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Review: Nova #6 (Wells)


The Loeb-otomization of the Nova concepts and legacy continues.

This snooze-fest of an issue finds NINO returning from his cameo in AvX. You know – the one where he says he has to ask his mom’s permission to join the Avengers. He asks and she says no. Finally, someone makes a reasonable adult decision about a 14-year-old participating in kill-or-be-killed combat. Or so it seems. Then there’s some boring conversation between NINO and his mom. Then NINO sees his would be girlfriend who thinks he might be NINO. Then NINO has a confrontation with the school bully and doesn’t use his powers even though he wants to use them. Then there’s more boring conversation with the school Principal. Then there’s some pseudo teen rebellion nonsense in response to the Principal. Then there’s more boring conversation with mom where she relents. Then NINO flies off to Long Island to look for trouble. With all the talking heads, clichés, and lack of action – you’d swear Bendis wrote this one. But he didn’t.

Zeb Wells wrote this one, and he made good on his promise to keep up the Loeb-otomization by continuing to write the lead character as an annoying idiot.

I recently read an article where Rich Rider’s Nova was said to be Marvel’s most “identifiable cosmic hero.” I know some would argue Silver Surfer or Captain Marvel, and others Thor, but I would argue that Silver Surfer, Captain Mar-Vell, and Thor are not human. I think it's more accurate to say Rich Rider’s Nova was Marvel’s most identifiable Human cosmic character, and in his latest iteration he embodied what the fans wanted from such a character – strength, competence, confidence – a “Cosmic Captain America” as it were as leader of the Nova Corps. Instead, Loeb, Brevoort, and Wacker – in a total misread and misunderstanding of cosmic and cosmic fandom – replaced the “Cosmic Captain America” with NINO and a series of silly, cutesy, smarmily sentimental, predictable comic book clichés aimed squarely at the prepubescent crowd. One half-way expects Scooby-Doo and Scrappy-Doo to show up and help NINO solve a mystery.

It’s telling that what garnered the most interest from readers was the Black-Ops Nova Corps. That sort of storyline is the basis for a great deal of popular SF. Cosmic fans grew up with Star Trek and Star Wars. They’re interested in military science-fiction. Of course, the architects got rid of the Black-Ops Novas faster than they did Rich Rider. Hey architects: try listening to the fans for a change. The tanking sales on NINO should be telling you something – and it’s not that it would make a great little Disney movie for the kiddies. Mr. Perlmutter – does Disney really want to send the message that child soldiers are a good idea (especially when the UN is in the process of condemning child combatants as internationally immoral)?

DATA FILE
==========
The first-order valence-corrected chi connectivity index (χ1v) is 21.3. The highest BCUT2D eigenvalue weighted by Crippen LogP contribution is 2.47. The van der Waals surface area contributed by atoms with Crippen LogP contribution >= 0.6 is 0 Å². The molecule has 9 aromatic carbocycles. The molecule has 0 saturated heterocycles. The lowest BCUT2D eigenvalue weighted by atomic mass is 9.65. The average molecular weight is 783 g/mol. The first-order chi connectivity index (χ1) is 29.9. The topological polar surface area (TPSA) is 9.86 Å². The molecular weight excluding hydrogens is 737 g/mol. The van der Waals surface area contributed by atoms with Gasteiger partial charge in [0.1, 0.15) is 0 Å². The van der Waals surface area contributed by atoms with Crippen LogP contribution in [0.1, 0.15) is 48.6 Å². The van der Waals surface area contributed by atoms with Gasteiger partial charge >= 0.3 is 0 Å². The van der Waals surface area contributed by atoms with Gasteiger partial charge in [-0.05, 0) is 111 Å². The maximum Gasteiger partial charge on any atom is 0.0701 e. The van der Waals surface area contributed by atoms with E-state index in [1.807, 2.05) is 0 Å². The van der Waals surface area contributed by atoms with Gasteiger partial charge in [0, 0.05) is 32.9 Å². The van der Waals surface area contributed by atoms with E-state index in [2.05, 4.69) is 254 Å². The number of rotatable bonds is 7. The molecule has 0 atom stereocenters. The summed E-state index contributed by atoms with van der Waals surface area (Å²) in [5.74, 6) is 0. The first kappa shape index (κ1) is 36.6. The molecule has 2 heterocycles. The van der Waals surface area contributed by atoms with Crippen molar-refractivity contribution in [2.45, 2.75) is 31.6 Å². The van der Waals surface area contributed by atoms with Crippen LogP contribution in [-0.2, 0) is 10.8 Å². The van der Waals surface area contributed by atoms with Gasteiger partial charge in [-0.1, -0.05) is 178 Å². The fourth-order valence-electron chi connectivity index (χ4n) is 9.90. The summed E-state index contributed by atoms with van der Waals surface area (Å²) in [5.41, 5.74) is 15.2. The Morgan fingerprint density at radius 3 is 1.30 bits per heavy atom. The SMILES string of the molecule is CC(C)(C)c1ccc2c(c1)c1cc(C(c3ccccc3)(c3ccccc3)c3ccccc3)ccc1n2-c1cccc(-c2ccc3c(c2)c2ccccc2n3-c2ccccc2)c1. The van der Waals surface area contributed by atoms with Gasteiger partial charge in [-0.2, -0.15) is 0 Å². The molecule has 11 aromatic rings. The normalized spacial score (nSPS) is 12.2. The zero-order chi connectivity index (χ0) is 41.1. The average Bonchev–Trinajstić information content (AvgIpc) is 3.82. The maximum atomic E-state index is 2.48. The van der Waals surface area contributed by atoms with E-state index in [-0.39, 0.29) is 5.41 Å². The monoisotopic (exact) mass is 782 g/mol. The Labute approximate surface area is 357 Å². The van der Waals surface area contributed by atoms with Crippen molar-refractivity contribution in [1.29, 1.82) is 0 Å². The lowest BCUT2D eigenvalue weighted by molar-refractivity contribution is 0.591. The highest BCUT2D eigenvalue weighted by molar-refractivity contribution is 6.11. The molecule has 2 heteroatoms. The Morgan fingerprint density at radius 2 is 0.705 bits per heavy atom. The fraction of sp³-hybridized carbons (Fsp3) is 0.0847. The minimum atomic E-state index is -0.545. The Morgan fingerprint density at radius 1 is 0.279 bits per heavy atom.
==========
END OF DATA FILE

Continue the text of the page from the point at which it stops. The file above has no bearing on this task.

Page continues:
On the up side, Medina’s art is impressive as are Curiel’s colors. The art and colors are the most interesting thing about the book as usual. And Medina’s rendering of NINO makes him look slightly less ridiculous wearing the uniform of a soldier.

What can be said about the letters page that can’t be said of any annoying used car sales pitch on any late night TV commercial? Editor (and I use the term loosely) Stephen Wacker even has the audacity to claim he’s a Rich Rider fan. He certainly has a funny way of showing it when he’s not blowing smoke on the NINO letters page. I remember innumerable instances where he’s posted derogatory comments about Rich Rider and Rich Rider fans at a certain website (that shall remain nameless – wink -) that caters to fawning, undeserved praise of NINO and quashes any dissent.

So save your money on this one guys. It’s really not worth adding to anybody’s collection. You saw this same story with Peter Parker and Flash Thompson back in the day. No need to read it again. If you want that – go back and read Peter Parker and Flash Thompson. Those were better told stories.

At the end of the issue, NINO asks, “Who needs a hero?” The answer is, “We do. And it’s not you, NINO!”